Review: HEART, Brixton House

Jade Anouka and Grace Savage bring their hit show to London for a limited run

By: Jan. 26, 2024
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Review: HEART, Brixton House

Review: HEART, Brixton House “This is perhaps a story for all the misfits, all those who have ever felt ‘other’.” Jade Anouka’s debut play tells the story of love, heartbreak, mental health challenges, and fresh starts - it’s (mostly) a monologue, backed by music from Grace Savage, and has previously been produced by Audible Theater, with live performances in New York and Edinburgh ahead of this run.

The story begins with the protagonist getting married to her first serious boyfriend, full of joy and a feeling of being untouchable, before cracks begin to show; her husband has periods of mental ill health, in which she tries to be “the perfect wife” and take care of him - only to find that it’s pushing her to breaking point as well. What follows is a journey to self-discovery, as she falls in love with a woman for the first time and reflects on what it is she really wants from life.

This confessional piece is perfectly suited to the intimate surroundings of Brixton House, as it almost makes you feel as if a friend is connecting with you individually, opening up and speaking her truth. Moments when she ditches the microphone and just speaks freely to the room serve to heighten this feeling. Anouka is a charming and engaging storyteller who demonstrates a real command over the beats (musical and theatrical) of the play, taking the audience with her through the highs and lows of the narrative with ease.

She’s adept at showing emotional depth, but also at getting laughs - whether it’s with a cheeky look or a witty set of lines, it underlines the brilliance of live theatre. A particular highlight for the whole audience seemed to come about halfway through, “This new life / This bi life / Bye old life / Hi new” - all while in a costume of block pink, blue and purple (representing the bisexual pride flag).

It’s described in the playtext as a “poetic play”, and it really lives up to that in practice. Just as Shakespeare and his peers would write in verse, Anouka has structured her play poetically; a lot of the time it’s quite free-flowing, but when things become more intense she switches up to a tighter rhythm and uses rhyme for emphasis - it’s an incredibly effective way of getting a point across. Richard Owen’s lighting design also plays its part here, changing the mood in an instant with a switch from a wash of colour to isolating spotlight.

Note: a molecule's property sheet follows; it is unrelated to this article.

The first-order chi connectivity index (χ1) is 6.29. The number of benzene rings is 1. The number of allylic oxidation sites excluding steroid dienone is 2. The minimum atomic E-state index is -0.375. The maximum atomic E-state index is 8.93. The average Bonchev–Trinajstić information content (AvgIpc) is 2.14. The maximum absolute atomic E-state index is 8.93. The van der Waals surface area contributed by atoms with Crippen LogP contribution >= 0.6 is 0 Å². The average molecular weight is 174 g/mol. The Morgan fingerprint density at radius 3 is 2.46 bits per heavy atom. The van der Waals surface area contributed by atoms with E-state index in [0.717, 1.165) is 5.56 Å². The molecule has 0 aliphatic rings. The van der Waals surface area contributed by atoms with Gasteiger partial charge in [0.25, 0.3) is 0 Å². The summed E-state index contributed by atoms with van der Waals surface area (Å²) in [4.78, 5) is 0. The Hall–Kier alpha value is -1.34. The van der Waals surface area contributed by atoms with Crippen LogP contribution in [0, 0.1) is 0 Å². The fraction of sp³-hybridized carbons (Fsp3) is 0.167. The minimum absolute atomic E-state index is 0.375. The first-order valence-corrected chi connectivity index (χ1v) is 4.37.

The innate poetry of the piece is enhanced by Grace Savage’s compositions, which she performs live; though it could work as recorded backing music, it’s far more dynamic this way - and the fact that Savage’s involvement is far more personal than some audience members may first realise makes it extra special.

At the beginning of the play, Anouka introduces it by mentioning that yes, it’s a show that’s been written and performed by a black woman, but that isn’t what it’s about: “The fact that she is black and a woman is political enough.” (Thelonious ‘Monk’ Ellison in American Fiction would feel vindicated by this approach.) Instead it opens its doors to anyone who can relate to it, whether in the fine details or in a more abstract way.

There’s something for everyone in this hour-long play, and it’s well worth taking the time out to make this connection.

HEART is at Brixton House until 3 February

Photo credit: Henri T




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